Since Elders are some of the most important members of the First Nations community, Aretha sought guidance and yarned with local Elders Uncle Jack Charles and Wurundjeri Elder Annette Xiberras during the process of the mural. Elders are particularly significant in their roles of handing down tradition, language, culture, history and knowledge of their Country (NIT, 2021). 

At only 20 years old, Aretha has made accomplishments well beyond her years, from her speech to crowds of thousands at the 2017 Invasion Day rallies, to her role as the youngest and only woman Prime Minister of the National Indigenous Youth Parliament in 2017, to her art that hung on the walls of the National Gallery of Victoria (NGV) in 2019, to her constant discourse on Indigenous rights. There’s no doubt she’s as multifaceted as she is talented, and uses this to share her message (Fashion Journal, 2021):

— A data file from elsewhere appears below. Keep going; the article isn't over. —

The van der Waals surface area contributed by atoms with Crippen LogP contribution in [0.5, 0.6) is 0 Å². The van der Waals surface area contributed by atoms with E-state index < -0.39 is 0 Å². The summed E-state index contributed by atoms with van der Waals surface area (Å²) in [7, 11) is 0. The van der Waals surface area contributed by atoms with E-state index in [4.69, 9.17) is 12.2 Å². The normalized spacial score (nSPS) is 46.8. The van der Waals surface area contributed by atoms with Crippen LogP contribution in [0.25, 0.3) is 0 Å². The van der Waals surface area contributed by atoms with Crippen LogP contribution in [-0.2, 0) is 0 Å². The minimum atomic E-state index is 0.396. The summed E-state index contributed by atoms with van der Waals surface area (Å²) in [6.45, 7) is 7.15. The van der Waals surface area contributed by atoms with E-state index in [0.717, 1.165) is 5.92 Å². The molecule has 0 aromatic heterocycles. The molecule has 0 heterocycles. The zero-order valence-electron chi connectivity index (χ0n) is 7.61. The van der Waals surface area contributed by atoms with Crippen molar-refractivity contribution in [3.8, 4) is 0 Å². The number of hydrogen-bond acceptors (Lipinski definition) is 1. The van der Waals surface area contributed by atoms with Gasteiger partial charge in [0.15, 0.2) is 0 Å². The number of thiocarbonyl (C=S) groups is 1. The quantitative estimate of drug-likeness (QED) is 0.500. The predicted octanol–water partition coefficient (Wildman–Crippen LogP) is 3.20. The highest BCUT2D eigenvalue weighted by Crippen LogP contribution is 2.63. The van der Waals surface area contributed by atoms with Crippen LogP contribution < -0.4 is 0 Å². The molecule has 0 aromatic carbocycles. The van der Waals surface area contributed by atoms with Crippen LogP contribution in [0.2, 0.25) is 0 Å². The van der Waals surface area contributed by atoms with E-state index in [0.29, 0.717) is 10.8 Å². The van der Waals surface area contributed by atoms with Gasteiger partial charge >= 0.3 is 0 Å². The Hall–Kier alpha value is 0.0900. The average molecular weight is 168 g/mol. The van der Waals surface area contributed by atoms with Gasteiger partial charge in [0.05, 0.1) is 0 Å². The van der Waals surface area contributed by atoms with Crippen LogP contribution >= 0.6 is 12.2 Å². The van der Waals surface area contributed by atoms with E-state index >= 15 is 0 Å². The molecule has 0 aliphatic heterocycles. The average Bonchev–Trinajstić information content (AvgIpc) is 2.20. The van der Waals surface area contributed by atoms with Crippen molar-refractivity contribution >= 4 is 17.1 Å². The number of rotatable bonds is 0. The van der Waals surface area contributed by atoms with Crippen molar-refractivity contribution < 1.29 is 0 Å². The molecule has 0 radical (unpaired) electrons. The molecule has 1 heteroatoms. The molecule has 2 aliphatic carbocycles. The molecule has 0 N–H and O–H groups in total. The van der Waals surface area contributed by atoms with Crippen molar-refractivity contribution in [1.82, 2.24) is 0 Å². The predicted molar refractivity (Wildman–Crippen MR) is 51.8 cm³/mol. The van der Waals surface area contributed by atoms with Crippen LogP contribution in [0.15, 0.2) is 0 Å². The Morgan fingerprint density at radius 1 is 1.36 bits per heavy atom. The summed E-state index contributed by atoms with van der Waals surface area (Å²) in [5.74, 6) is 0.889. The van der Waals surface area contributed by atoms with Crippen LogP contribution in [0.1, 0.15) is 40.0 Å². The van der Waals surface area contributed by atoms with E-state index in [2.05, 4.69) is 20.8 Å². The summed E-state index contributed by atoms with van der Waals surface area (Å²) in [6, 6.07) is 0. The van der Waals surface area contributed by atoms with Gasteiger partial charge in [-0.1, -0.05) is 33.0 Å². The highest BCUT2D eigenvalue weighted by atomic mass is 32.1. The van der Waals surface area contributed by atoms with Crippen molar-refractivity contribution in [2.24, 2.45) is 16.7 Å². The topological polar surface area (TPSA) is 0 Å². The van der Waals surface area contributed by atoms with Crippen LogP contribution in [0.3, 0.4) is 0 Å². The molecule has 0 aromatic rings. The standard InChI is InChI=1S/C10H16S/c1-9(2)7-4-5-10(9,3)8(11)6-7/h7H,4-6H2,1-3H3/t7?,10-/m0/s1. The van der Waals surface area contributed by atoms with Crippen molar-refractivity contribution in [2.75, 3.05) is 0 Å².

“I just think, how can I get across my politics to so many different people? What’s going to be the most accessible way [for them] to understand what I’m saying? For some people it’s painting, listening to my speeches, or reading interviews and for others it’ll be through the comedy I write...If you can take something from any of the things I do, that’s good enough for me.” 

Aretha Brown leads the Invasion Day march for January 26 #ChangeTheDate rallies in 2017. Courtesy of SBS, Fairfax Media, 2017. 


Through Aretha’s artwork, activism and support for youth organisations, she aims to break barriers and educate ‘whitefullas’ on Blak History. Resultantly, as a part of Aretha’s collaboration with Converse she designed a limited edition t-shirt, featuring the message “Teach Blak History.” The t-shirt was a huge success and sold out overnight! She explained to NIT (2021) about this choice of product: